On Thursday, Newsroom journalist Sam Sachdeva sent this tweet:
There have been a whopping 6254 written questions submitted to Govt ministers by the Nats in the last month; for comparison, there were 964 during the equivalent period after the 2014 election.— Sam Sachdeva (@SamSachdevaNZ) November 24, 2017
I retweeted, and replied, and my mentions have now started to die down.
Written questions are not OIA requests. They’re more urgent: replies are expected within six working days, not 20, and the MPs who are asking them can seek answers, but not documents. And like the more well-known oral questions, each question is limited to one question, and answers are usually expected to be short. They’re a means for MPs, especially opposition MPs, but also local MPs, to quickly get information from Ministers to enable them to be able to do their jobs, representing the interests of their constituents, or holding the government to account, and, ideally not having to wait for the length of time an OIA usually takes.
You can’t use the written questions to get documents, but you can use them to ask for the names of documents: what reports has the Minister seen about school closures in the last month? With the answer, an MP can then follow up with an OIA request for reports of interest.
So, what questions have National MPs been asking?
Here’s one example:
8560 (2017). Hon Mark Mitchell to the Defence (Minister - Ron Mark) (16 Nov 2017): What meetings, if any, has the Minister attended between 26 October 2017 and 15 November 2017, including subject, attendees, and agenda items?
It’s the type of thing any beat reporter probably does once a month via the OIA: ask the Minister of Health, or Education, or Defence who they have met with in the last month (or in this case, the first 3 weeks or so since being a Minister), or what reports they’ve received in the last month, and then 20 working days later once you received the reply, put in further requests about reports or meetings of particular interest. It is an entirely reasonable question for the opposition defence spokesperson to ask: MPs have a heightened interest in this information, and allowing them the faster start on the question part is the reason Parliament has written questions.
The answer given was:
Hon Ron Mark (Defence (Minister - Ron Mark)) replied: I meet regularly, formally and informally, with officials and various stakeholders. A range of issues are discussed. If the Member would like to be more specific I will endeavour to answer the question.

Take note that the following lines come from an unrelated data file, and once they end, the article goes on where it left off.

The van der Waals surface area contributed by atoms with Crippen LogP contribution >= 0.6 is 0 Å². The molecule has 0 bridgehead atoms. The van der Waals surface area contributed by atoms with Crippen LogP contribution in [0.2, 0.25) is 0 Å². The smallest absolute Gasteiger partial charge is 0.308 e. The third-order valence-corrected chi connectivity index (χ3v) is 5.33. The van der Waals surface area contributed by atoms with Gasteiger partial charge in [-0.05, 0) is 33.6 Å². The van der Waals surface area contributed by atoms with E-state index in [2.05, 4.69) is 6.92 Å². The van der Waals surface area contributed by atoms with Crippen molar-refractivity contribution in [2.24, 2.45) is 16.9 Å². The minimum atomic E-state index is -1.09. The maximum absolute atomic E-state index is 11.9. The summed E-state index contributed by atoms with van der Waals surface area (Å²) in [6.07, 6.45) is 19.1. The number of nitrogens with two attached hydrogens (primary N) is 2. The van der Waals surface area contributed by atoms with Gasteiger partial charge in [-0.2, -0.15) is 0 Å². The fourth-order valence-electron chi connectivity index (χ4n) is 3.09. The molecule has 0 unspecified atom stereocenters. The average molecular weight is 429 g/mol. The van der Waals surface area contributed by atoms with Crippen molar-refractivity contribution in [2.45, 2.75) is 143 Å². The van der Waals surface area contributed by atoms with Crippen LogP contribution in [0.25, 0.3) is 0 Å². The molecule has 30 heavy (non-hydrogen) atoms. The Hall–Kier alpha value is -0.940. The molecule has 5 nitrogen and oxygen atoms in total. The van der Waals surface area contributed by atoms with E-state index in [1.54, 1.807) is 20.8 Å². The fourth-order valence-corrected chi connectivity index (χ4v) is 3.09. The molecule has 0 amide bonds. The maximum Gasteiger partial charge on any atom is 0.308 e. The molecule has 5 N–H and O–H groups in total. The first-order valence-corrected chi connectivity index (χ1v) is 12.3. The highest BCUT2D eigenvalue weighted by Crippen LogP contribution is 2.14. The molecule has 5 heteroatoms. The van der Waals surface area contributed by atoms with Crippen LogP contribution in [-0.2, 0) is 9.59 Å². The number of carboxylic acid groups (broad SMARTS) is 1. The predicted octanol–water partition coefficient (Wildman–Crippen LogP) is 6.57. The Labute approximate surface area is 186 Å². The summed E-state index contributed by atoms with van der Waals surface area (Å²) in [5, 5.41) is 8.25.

This is not particularly helpful. But perhaps three weeks is too a long time? With meetings every day, the answer could be lengthy.
How did other MPs do?
Well, Simon Bridges, split them up a little more. He broke them down into weeks, asking questions like:
8449 (2017). Hon Simon Bridges to the Immigration (Associate Minister - Kris Faafoi) (16 Nov 2017): What meetings, if any, did the Minister attend between 26 October and 29 October inclusive, including subject, attendees and agenda items?
8448 (2017). Hon Simon Bridges to the Immigration (Associate Minister - Kris Faafoi) (16 Nov 2017): What meetings, if any, did the Minister attend between 30 October and 05 November inclusive, including subject, attendees and agenda items?
These questions got the answers:
(to 8449) Hon Kris Faafoi (Immigration (Associate Minister - Kris Faafoi)) replied: I meet regularly, formally and informally, with officials and various stakeholders. A range of issues are discussed. If the Member would like to be more specific I will endeavour to answer the question.
(to 8448) Hon Kris Faafoi (Immigration (Associate Minister - Kris Faafoi)) replied: I meet regularly, formally and informally, with officials and various stakeholders. A range of issues are discussed. If the Member would like to be more specific I will endeavour to answer the question.
Well, they say a week is a long time in politics, so maybe this too is too long, even when the week is short because for most of it, you weren’t yet a Minister). So, at the express request of the Ministers, National MPs have been limiting their requests further:
Chris Bishop asked about a single day:
8393 (2017). Chris Bishop to the Police (Minister - Stuart Nash) (16 Nov 2017): Did the Minister have any meetings in his capacity as Minister of Police on October 27, if so, what people and organisations did he meet with on that day, where were the meetings held and what were the main items of business?
Hon Stuart Nash (Police (Minister - Stuart Nash)) replied: I meet regularly, formally and informally, with officials and various stakeholders. A range of issues are discussed. If the Member would like to be more specific I will endeavour to answer the question.